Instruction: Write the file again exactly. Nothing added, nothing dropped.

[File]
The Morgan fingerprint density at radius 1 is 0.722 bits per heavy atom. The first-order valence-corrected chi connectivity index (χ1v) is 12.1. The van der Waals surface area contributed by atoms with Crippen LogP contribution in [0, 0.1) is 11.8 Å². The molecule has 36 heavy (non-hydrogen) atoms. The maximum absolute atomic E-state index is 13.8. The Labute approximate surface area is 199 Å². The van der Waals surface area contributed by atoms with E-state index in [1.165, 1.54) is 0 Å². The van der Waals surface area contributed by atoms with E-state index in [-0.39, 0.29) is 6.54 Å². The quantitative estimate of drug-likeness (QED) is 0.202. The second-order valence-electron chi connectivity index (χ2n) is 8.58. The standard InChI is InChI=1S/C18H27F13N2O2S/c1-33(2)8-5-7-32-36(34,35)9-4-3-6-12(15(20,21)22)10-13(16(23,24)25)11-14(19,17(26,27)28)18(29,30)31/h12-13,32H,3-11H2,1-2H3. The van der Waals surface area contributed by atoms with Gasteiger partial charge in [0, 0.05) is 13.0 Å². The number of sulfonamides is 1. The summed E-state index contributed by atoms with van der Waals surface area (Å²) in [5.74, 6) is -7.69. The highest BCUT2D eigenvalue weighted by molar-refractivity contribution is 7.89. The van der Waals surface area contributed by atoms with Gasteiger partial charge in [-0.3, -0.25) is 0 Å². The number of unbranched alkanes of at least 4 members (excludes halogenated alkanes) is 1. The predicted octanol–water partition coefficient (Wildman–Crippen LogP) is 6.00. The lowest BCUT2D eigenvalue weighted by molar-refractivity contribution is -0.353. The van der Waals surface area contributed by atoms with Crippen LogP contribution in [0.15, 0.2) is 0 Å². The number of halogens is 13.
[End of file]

The Morgan fingerprint density at radius 1 is 0.722 bits per heavy atom. The first-order valence-corrected chi connectivity index (χ1v) is 12.1. The van der Waals surface area contributed by atoms with Crippen LogP contribution in [0, 0.1) is 11.8 Å². The molecule has 36 heavy (non-hydrogen) atoms. The maximum absolute atomic E-state index is 13.8. The Labute approximate surface area is 199 Å². The van der Waals surface area contributed by atoms with E-state index in [1.165, 1.54) is 0 Å². The van der Waals surface area contributed by atoms with E-state index in [-0.39, 0.29) is 6.54 Å². The quantitative estimate of drug-likeness (QED) is 0.202. The second-order valence-electron chi connectivity index (χ2n) is 8.58. The standard InChI is InChI=1S/C18H27F13N2O2S/c1-33(2)8-5-7-32-36(34,35)9-4-3-6-12(15(20,21)22)10-13(16(23,24)25)11-14(19,17(26,27)28)18(29,30)31/h12-13,32H,3-11H2,1-2H3. The van der Waals surface area contributed by atoms with Gasteiger partial charge in [0, 0.05) is 13.0 Å². The number of sulfonamides is 1. The summed E-state index contributed by atoms with van der Waals surface area (Å²) in [5.74, 6) is -7.69. The highest BCUT2D eigenvalue weighted by molar-refractivity contribution is 7.89. The van der Waals surface area contributed by atoms with Gasteiger partial charge in [-0.3, -0.25) is 0 Å². The number of unbranched alkanes of at least 4 members (excludes halogenated alkanes) is 1. The predicted octanol–water partition coefficient (Wildman–Crippen LogP) is 6.00. The lowest BCUT2D eigenvalue weighted by molar-refractivity contribution is -0.353. The van der Waals surface area contributed by atoms with Crippen LogP contribution in [0.15, 0.2) is 0 Å². The number of halogens is 13.